The 3 Lies Women Tell Men to Push Their  Agenda

This article is an excerpt from the Shortform book guide to "The Rational Male" by Rollo Tomassi. Shortform has the world's best summaries and analyses of books you should be reading.

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What lies do women tell men? Why do women lie to men in the first place?

According to Rollo Tomassi, the author of The Rational Male, there are three lies women tell men: 1) men are privileged, 2) women are mysterious, and 3) women like nice guys. He argues that women tell these lies to dominate men as part of the “feminine agenda.”

Let’s examine each lie in turn along with the underlying truth, according to Tomassi.

Lie #1: Men Are Privileged

Tomassi says that the first lie women tell men is that any action or belief that threatens women’s dominance is “male privilege.” The lie of male privilege, says Tomassi, is designed to guilt men into sacrificing their interests to the further advantage of women. Men are always encouraged to “check” or give up their alleged privilege and to empower women—sacrificing their interests in the process.

However, Tomassi believes the truth is that women are in control. They shape the overarching narrative and social conventions in our culture, which all serve women’s interests. This is why, Tomassi says, it’s common practice to ridicule or attack anyone who makes a statement or action that challenges women’s priority—calling them sexist, juvenile, or out-of-touch.

Digging Deeper Into Privilege

Although Tomassi argues that women, not men, enjoy privilege, it’s not clear what his definition of privilege is. A commonly accepted definition is an unearned special right or advantage available to people because of their membership in a particular social group. Using this definition, let’s examine Tomassi’s claim about female privilege on two levels: the institutional privilege that plays out in a broad cultural context and interpersonal romantic relationships.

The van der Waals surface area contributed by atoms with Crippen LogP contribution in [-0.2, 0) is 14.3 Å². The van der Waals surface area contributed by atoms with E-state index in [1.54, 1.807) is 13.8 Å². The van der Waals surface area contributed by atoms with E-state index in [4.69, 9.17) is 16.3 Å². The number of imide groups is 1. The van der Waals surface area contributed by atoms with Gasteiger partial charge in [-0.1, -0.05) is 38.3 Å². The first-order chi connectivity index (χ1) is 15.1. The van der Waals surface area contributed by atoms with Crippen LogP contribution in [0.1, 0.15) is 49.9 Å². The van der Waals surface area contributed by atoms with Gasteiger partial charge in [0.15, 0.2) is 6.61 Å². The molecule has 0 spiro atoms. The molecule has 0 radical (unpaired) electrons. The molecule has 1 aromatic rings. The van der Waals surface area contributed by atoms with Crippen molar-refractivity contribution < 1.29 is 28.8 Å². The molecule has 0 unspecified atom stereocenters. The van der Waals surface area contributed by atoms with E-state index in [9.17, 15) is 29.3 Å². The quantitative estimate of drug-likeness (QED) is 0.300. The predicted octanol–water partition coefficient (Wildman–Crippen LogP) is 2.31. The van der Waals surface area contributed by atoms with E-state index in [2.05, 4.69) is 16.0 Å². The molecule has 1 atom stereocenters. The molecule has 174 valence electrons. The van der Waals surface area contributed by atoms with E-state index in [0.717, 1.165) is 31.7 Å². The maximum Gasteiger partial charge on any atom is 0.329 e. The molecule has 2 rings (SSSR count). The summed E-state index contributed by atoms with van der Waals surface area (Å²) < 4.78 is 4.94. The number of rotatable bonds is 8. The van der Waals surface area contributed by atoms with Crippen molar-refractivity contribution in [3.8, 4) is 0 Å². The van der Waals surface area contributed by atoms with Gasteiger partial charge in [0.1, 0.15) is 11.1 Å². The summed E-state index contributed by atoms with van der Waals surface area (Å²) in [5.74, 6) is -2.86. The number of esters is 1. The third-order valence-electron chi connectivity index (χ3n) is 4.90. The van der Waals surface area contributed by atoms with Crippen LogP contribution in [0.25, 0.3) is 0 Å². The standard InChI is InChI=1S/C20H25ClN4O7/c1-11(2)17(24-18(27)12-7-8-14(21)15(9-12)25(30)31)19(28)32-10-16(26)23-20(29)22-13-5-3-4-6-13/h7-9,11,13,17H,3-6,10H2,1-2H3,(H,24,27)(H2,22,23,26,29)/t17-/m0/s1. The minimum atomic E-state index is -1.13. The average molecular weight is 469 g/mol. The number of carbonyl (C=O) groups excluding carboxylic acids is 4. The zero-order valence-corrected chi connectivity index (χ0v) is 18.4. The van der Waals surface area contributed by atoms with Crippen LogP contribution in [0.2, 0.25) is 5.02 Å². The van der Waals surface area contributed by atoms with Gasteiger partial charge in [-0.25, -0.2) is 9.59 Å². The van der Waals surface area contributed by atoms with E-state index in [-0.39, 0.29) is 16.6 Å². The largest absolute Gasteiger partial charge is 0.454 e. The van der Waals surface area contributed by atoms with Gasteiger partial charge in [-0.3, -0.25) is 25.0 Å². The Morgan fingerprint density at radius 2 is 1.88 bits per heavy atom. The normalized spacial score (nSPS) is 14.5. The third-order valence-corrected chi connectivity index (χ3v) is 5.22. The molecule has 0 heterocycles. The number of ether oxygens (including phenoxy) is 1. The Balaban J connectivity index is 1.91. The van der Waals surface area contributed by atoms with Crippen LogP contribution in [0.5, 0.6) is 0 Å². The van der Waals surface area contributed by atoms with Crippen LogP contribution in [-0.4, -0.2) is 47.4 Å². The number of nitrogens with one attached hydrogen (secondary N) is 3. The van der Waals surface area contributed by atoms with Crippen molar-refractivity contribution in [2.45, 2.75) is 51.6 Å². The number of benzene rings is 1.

First, in terms of institutional privilege, women earn 84% of what their male counterparts earn, with Black and Hispanic women earning less than White women. Among human trafficking victims, 71% are women and girls. Also, women make up only 27% of Congress even though they make up 51% of the population. Further, women are at greater risk for rape and domestic violence, pay more for clothes and personal care items, and face hiring barriers in multiple industries, including tech, business, and the media. So, arguably, women do not enjoy key advantages men enjoy, which limits their social mobility and influence.

On an interpersonal level, both men and women report power imbalances in their relationships. However, how these imbalances manifest show that the stakes are higher for women. Women who say they have less power in a relationship often report being subjected to coercion and abuse. In contrast, men who say they have less power often describe their partners as controlling but don’t report any physical or emotional abuse. 

Lie #2: Women Are Mysterious and Unknowable

Second, women promote the lie that they are complex and enigmatic. They perpetuate the lie of the unknowable female by saying one thing and doing another—their default mode of communication. Furthermore, Tomassi argues that whereas men clearly say what they mean, women don’t. They allow emotions to dictate their reactions, which keeps men constantly guessing about women’s true intentions.